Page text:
The pearl itself is made up of calcium carbonate, with some trace elements like iron and copper. Nacre itself is mostly constructed using aragonite.
The color of the pearl comes from the presence of tiny micro-crystals, which are part of the nacre. If you look closely at a pearl, you will see that it looks like a miniature version of coral. The shape of the pearl is determined by the size of the nacre.
The process of creating a pearl begins when the mother-of-pearl starts reacting to the irritant. As mentioned above, the mother-of-pearl reacts to the irritation by producing a layer of nacre around the irritant.
This then covers the irritant. Once the nacre has been produced, it is then covered by a protective layer of material called the outer mantle.
This outer mantle protects the mother-of-pearl while it is growing. When the mother-of-pearl reaches maturity, it sheds off the outer mantle.
At this point, the mother-of-pearl is ready to produce a pearl. The mother-of-pearl produces a small amount of nacre, which is then covered by the inner mantle. Once the nacre has been formed, it is covered by the final layer of the pearl, the outer mantle.
Once the outer mantle has been shed off, the mother-of-pearl now produces the actual pearl. The pearl is then released from the oyster. It is during this time that the pearl is still soft and fragile. The mother-of-pearl continues to grow until it becomes hard and stable.
How Long Does It Take For An Oyster To Make A Pearl?
It can take anywhere from 2 to 4 years for an oyster to form a pearl and for this to fully develop. However, once the pearl is fully developed, it will stay intact for many years. In fact, they have been known to last for over 100 years!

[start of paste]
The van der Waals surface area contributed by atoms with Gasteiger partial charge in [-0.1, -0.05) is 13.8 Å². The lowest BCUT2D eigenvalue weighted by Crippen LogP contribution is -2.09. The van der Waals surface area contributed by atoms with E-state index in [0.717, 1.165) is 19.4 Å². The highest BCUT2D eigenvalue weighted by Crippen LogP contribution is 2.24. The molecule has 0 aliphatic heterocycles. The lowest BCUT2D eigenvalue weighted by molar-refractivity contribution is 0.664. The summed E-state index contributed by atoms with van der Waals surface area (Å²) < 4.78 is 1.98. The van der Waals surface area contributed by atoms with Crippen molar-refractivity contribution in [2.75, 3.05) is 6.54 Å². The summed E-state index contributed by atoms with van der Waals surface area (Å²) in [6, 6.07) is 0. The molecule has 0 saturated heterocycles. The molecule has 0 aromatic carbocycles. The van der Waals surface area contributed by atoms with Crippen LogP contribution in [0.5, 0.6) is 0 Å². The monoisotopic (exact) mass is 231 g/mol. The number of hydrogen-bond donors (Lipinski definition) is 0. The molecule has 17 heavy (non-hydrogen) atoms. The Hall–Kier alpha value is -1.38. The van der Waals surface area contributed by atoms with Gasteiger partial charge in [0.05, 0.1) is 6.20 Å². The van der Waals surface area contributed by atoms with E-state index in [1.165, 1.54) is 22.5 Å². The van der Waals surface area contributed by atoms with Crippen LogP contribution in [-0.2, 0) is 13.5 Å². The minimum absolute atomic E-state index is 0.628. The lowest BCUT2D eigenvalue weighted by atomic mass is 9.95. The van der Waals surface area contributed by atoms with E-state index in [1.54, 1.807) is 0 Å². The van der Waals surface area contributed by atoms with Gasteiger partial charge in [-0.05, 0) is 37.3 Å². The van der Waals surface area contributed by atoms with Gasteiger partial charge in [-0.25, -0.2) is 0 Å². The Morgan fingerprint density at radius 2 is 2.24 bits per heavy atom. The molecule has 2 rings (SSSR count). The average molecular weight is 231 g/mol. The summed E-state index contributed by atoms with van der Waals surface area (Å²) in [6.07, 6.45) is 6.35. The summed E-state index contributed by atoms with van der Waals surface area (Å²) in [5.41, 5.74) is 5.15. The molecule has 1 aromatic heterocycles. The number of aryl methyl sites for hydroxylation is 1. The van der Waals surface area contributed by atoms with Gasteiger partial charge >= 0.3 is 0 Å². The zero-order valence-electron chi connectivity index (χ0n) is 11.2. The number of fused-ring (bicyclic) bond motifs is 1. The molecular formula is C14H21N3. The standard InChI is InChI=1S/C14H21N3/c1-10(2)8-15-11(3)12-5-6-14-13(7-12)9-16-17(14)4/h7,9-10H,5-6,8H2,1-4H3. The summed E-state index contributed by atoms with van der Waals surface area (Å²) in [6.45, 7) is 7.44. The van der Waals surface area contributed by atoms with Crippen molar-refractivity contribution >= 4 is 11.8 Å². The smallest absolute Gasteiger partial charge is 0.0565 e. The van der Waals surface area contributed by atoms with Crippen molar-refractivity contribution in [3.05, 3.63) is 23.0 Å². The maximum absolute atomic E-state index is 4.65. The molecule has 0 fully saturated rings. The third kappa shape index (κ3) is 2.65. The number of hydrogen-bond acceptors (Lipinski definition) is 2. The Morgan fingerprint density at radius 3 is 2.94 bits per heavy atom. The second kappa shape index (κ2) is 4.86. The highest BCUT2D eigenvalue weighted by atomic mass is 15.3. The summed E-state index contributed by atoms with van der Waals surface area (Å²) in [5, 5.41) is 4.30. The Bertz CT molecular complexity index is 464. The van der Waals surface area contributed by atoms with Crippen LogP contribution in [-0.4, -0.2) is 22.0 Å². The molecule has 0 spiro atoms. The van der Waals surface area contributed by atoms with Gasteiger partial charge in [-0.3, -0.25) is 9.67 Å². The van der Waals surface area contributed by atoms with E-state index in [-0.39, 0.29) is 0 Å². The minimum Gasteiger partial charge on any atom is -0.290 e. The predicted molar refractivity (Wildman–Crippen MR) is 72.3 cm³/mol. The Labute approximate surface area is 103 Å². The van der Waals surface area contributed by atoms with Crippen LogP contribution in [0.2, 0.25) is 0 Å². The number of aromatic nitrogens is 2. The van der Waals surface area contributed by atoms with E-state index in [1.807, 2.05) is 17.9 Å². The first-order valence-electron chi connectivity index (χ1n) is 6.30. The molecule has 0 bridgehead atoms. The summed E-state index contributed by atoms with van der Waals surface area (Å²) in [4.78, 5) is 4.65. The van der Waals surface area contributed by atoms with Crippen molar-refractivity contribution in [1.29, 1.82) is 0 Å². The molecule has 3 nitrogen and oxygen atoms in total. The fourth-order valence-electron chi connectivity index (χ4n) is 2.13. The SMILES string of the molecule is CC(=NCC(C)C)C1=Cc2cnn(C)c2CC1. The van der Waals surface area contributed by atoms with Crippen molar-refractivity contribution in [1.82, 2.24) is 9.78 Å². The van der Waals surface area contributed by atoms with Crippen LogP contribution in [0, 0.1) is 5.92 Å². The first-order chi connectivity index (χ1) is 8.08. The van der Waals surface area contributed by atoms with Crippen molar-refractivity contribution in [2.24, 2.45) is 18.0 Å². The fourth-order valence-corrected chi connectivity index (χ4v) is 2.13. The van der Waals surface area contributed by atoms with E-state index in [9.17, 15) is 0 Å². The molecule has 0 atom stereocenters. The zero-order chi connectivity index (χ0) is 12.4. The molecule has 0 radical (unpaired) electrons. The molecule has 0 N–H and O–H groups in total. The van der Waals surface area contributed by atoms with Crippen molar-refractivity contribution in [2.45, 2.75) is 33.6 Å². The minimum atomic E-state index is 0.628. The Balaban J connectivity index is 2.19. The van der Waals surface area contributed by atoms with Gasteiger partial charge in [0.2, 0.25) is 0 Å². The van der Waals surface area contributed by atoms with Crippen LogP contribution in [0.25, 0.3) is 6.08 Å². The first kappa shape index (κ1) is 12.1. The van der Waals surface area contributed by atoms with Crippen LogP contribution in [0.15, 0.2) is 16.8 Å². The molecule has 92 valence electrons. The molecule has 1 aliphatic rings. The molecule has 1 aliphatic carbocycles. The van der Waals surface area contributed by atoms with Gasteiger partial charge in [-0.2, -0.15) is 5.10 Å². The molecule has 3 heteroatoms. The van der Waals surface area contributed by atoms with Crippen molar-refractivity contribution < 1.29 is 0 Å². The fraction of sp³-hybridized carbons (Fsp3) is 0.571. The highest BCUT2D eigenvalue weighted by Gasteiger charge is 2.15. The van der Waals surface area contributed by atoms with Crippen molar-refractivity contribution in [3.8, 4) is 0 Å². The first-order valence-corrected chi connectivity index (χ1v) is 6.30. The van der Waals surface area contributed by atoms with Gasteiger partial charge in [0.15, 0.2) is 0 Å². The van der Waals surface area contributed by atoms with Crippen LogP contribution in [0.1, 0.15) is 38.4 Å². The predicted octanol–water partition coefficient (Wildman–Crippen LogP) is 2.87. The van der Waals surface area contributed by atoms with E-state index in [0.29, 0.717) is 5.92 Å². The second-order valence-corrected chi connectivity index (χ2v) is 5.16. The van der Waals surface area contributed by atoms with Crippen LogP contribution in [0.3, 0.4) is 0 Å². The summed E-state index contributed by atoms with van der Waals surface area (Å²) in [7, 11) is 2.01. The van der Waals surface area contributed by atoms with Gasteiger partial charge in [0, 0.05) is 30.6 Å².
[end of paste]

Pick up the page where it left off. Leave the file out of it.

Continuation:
Ultimately, it will depend on the type of pearl that is being formed. For example, freshwater pearls don’t fetch as much on the market because they don’t take as much time to develop as saltwater pearls. Freshwater pearls feature layers of nacre that aren’t as compact, which means they can be produced a lot quicker.
Saltwater pearls tend to take anywhere between 5 and 20 years to create a pearl because of how compacted the nacre becomes over time.
How Do You know If An Oyster Has A Pearl?
Unfortunately, there is no easy way to see whether an oyster has a pearl hidden inside. The only way to find out whether your oyster has a pearl hidden inside is to open it up and see whether there is one there.
There are no obvious signs to help you discover whether a certain oyster has a pearl locked away inside.
However, the larger the oyster is, the more likely that there is a pearl hidden within the mantle tissue. This is because older and larger pearl bearing oysters will have had more time to form the pearl.
So chances are that if you opt for a larger oyster, it will likely have a pearl hidden within its protective layer.
So there you have it! Now you know that not all oysters will have natural pearls hidden inside their shells. In fact, finding a perfectly formed pearl inside your oyster can be a rare occurrence.
Oysters will typically take anywhere between 5 and 20 years to create a pearl, and this can of course differ between different varieties of oysters.
There is also no obvious sign to look for to determine whether an oyster is hiding a pearl inside. Natural pearls are created when an irritant to the oyster’s shell gets covered in layers of nacre, also known as mother-of-pearl.
This becomes larger over time, and harder, to create the pearl that we all know and love.